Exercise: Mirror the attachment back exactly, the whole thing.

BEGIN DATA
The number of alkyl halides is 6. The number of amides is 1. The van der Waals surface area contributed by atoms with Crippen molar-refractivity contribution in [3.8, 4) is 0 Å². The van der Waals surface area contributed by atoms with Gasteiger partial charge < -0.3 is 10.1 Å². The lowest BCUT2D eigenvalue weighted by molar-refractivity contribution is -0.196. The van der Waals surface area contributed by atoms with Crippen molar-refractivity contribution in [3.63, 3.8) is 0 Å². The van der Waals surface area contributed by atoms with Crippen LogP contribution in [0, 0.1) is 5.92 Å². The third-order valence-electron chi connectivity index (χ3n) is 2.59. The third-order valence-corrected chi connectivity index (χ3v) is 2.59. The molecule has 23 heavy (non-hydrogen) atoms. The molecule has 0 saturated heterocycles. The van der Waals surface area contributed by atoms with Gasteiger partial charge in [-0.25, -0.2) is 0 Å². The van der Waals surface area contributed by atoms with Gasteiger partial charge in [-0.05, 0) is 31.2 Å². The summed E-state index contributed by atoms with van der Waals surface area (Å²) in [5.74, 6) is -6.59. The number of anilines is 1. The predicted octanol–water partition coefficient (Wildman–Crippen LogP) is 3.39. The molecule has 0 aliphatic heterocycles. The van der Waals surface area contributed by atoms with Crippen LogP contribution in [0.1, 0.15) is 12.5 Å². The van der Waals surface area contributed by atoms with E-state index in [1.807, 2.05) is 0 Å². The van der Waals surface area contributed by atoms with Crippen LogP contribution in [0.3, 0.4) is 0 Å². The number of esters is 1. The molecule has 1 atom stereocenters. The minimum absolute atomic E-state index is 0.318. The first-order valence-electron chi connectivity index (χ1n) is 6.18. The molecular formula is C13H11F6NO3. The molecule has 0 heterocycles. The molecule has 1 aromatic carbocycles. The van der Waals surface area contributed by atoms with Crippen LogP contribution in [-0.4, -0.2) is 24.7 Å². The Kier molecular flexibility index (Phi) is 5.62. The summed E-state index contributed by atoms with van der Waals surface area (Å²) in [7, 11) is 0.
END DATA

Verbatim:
The number of alkyl halides is 6. The number of amides is 1. The van der Waals surface area contributed by atoms with Crippen molar-refractivity contribution in [3.8, 4) is 0 Å². The van der Waals surface area contributed by atoms with Gasteiger partial charge < -0.3 is 10.1 Å². The lowest BCUT2D eigenvalue weighted by molar-refractivity contribution is -0.196. The van der Waals surface area contributed by atoms with Crippen molar-refractivity contribution in [3.63, 3.8) is 0 Å². The van der Waals surface area contributed by atoms with Crippen LogP contribution in [0, 0.1) is 5.92 Å². The third-order valence-electron chi connectivity index (χ3n) is 2.59. The third-order valence-corrected chi connectivity index (χ3v) is 2.59. The molecule has 23 heavy (non-hydrogen) atoms. The molecule has 0 saturated heterocycles. The van der Waals surface area contributed by atoms with Gasteiger partial charge in [-0.25, -0.2) is 0 Å². The van der Waals surface area contributed by atoms with Gasteiger partial charge in [-0.05, 0) is 31.2 Å². The summed E-state index contributed by atoms with van der Waals surface area (Å²) in [5.74, 6) is -6.59. The number of anilines is 1. The predicted octanol–water partition coefficient (Wildman–Crippen LogP) is 3.39. The molecule has 0 aliphatic heterocycles. The van der Waals surface area contributed by atoms with Crippen LogP contribution in [0.1, 0.15) is 12.5 Å². The van der Waals surface area contributed by atoms with E-state index in [1.807, 2.05) is 0 Å². The van der Waals surface area contributed by atoms with Crippen LogP contribution in [0.3, 0.4) is 0 Å². The number of esters is 1. The molecule has 1 atom stereocenters. The minimum absolute atomic E-state index is 0.318. The first-order valence-electron chi connectivity index (χ1n) is 6.18. The molecular formula is C13H11F6NO3. The molecule has 0 heterocycles. The molecule has 1 aromatic carbocycles. The van der Waals surface area contributed by atoms with Crippen LogP contribution in [-0.4, -0.2) is 24.7 Å². The Kier molecular flexibility index (Phi) is 5.62. The summed E-state index contributed by atoms with van der Waals surface area (Å²) in [7, 11) is 0.